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If you are looking for a destination to take your breath away, then look no further than Blackdown Tableland. With stunning gorges, secluded waterfalls, and views that go on for days, it’s no wonder this gem is listed as one of the must-see places in Queensland.

Getting There

Now it’s not exactly a weekender destination as it is 8.5 hours from the Sunshine Coast, but this is one spot that is well worth the drive. The drive out there is do-able in one day but there are also plenty of places to stop in between if you want to do it over two days. We visited Blackdown Tableland on day 2 of a 10-day trip to Townsville and back, staying in Childers the night before to break up the drive.

There is 6km of sealed roads to get to the entrance shelter at the top of the tableland. Now fair warning, it is a steep and winding climb to get up there. This does mean that, unfortunately, the drive is not suitable for heavy trailers or caravans. Roads past the entrance are unsealed, winding and a little slippery in parts. Most of the park is accessible with a 2WD vehicle, but you will need a 4WD for the Loop Road to Mitha Boongulla.


There is only one campground at Blackdown Tableland, the Munall Campground. The campground is about 8km past the entrance of the park and features 16 sites. All of the sites are shaded and well protected by surrounding bushland and rocky hills. The majority of the sites are best suited for tent camping, but there are some spots that will accommodate, trailers, small motorhomes or vans. The sites are, private, quite a good size and can accommodate up to 6 people.

TIP: Try to get a site a fair distance from the loos. When the campground is busy, the smell is not so great…

The campground has limited facilities including composting toilets, log seats, individual fire rings and does not permit generators. If you are planning to stay for a few days, a dual battery system or solar set-up would be ideal. There is no mobile coverage at the campground, but there is limited coverage is available at the Yaddamen Dhina lookout.

What to See: 

Walking Tracks

If you enjoy a bush walk or hiking track, Blackdown Tableland is definitely a must visit. With 6 different tracks ranging from easy to difficult, there is something for everyone.

  • Yaddamen Dhina is an easy, short 200m walk but it features some of the best views of the tableland. This is a great spot to stop for a picnic. If you’re really keen, the view from here at sunrise is spectacular!
  • Goodela is a moderate level, 3.6km walk that winds through the eucalypt forest near the Yaddamen Dhina lookout. A great walk for nature lovers and bird watchers.
  • Goon Goon Dhina is a 2.5km track that starts from the campground and is relatively flat making it suitable for most fitness levels. Along the track, you’ll find plenty of attractions giving you some insight into the history of the area.
  • Mook Mook has got to be one of the best tracks on offer at Blackdown. It is a moderate walk (just be mindful of your footing) and is accessible from the campground. Although it was quite dry when we visited, after a bit of rain, the rock formations and creeks flowing through here are spectacular. The track continues on through bushland and finishes up at a lookout on the edge of the tableland.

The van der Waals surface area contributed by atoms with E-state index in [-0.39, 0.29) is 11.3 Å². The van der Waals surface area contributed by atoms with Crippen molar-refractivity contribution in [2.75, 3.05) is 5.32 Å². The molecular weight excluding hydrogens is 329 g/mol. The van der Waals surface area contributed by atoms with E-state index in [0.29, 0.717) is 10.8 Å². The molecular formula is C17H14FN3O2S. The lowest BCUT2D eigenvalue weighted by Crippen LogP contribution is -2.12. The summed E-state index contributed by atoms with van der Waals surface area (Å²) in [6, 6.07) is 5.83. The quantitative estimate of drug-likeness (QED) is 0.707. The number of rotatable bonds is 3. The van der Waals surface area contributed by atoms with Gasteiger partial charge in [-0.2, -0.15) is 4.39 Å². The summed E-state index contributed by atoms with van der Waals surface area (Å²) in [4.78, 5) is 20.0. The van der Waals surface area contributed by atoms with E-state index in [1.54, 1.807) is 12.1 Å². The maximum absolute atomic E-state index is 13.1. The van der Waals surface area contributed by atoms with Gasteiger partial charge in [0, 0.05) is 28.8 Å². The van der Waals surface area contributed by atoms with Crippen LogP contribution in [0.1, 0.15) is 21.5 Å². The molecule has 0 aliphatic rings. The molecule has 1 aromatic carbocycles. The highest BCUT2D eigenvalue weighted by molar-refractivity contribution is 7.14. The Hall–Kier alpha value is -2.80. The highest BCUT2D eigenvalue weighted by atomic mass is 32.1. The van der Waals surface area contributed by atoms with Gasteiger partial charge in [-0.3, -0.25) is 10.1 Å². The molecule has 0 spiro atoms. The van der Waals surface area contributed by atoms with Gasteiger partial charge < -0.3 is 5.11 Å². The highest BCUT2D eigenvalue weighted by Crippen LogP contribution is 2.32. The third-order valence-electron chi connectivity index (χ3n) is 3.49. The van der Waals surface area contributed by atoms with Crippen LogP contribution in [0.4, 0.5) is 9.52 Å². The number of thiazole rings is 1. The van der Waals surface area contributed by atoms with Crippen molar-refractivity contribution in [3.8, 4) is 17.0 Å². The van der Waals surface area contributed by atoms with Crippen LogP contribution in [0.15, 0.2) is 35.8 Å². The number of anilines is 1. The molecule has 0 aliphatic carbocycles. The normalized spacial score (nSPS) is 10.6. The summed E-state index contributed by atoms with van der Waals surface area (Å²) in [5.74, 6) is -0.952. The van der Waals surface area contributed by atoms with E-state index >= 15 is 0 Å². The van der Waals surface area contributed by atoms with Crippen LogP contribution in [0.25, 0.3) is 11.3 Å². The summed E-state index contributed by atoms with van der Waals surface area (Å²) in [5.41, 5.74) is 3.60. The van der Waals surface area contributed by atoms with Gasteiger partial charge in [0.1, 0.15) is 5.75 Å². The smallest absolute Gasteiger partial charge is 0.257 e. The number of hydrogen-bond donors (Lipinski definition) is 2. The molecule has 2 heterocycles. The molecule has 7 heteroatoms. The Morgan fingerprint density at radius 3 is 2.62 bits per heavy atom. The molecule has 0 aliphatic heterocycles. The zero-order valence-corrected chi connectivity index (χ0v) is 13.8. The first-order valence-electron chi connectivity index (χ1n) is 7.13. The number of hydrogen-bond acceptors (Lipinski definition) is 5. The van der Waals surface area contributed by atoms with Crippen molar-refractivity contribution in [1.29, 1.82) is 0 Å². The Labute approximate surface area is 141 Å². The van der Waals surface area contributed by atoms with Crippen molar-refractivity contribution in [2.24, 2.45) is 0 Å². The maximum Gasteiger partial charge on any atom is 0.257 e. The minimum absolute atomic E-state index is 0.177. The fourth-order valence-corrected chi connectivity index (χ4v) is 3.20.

• Gudda Gumoo Lookout is a decent trek at 3.6km, and it is a great one for nature lovers, showcasing the unique flora and fauna that Blackdown has on offer.
  • Gudda Gumoo Gorge is not a stroll in the park, but if you are up for it, this track is well worth it. It is a 4km round trip which, for the most part, isn’t too bad, but the real kicker is the 240 stairs down to the waterfall at the end of the track. The waterfall is absolutely stunning, and the cool, clear water almost makes you forget about the stairs… that is, of course, until you remember that you need to go back up them again… Needless to say, this track is not for everyone, but if think you can handle it we highly recommend giving it a crack.

4WD Loop Road 

If 4WDing is more your thing, there is a 19km loop road that is worth doing. The track passes through sandstone outcrops and dense forest, with a lookout and picnic spot along the way. There is nothing too crazy to encounter along the way but the tracks are covered in pea gravel so can be slippery at times. The track may also be closed in wet weather.


Blackdown Tableland has quite a unique environment abundant with native wildlife. The range of birdlife is quite spectacular. Kingfishers, cockatoos, kookaburras and robins frequent the campgrounds. While falcons, wedge-tail eagles and goshawks soar through the gorges. During the day you’ll also find skinks, geckos and goannas basking in the sun. At night, head out with your torch to spot gliders, owls and bats.

Helpful Tips: 

  • Booking in advance is essential, you cannot self-register at the campground.
  • The nearest town, Dingo, is 31km away. Before you head up the range, triple check that you have all the essentials: firewood, first-aid kit, food & water, insect repellent, marshmallows.
  • There is no water available at the campground so bring plenty of your own water for drinking and for showers, washing etc. It is recommended to allow at least 5L of water per person per day (plus extra for emergencies).
  • Wear a good pair of walking shoes and watch your step! Even the easy tracks can be slippery thanks to the pea gravel on the ground.
  • The elevated location means the temperature can drop drastically overnight. Even in the warmer months, prepare for much cooler nights.

For more information on Blackdown Tableland visit the QLD National Parks website.

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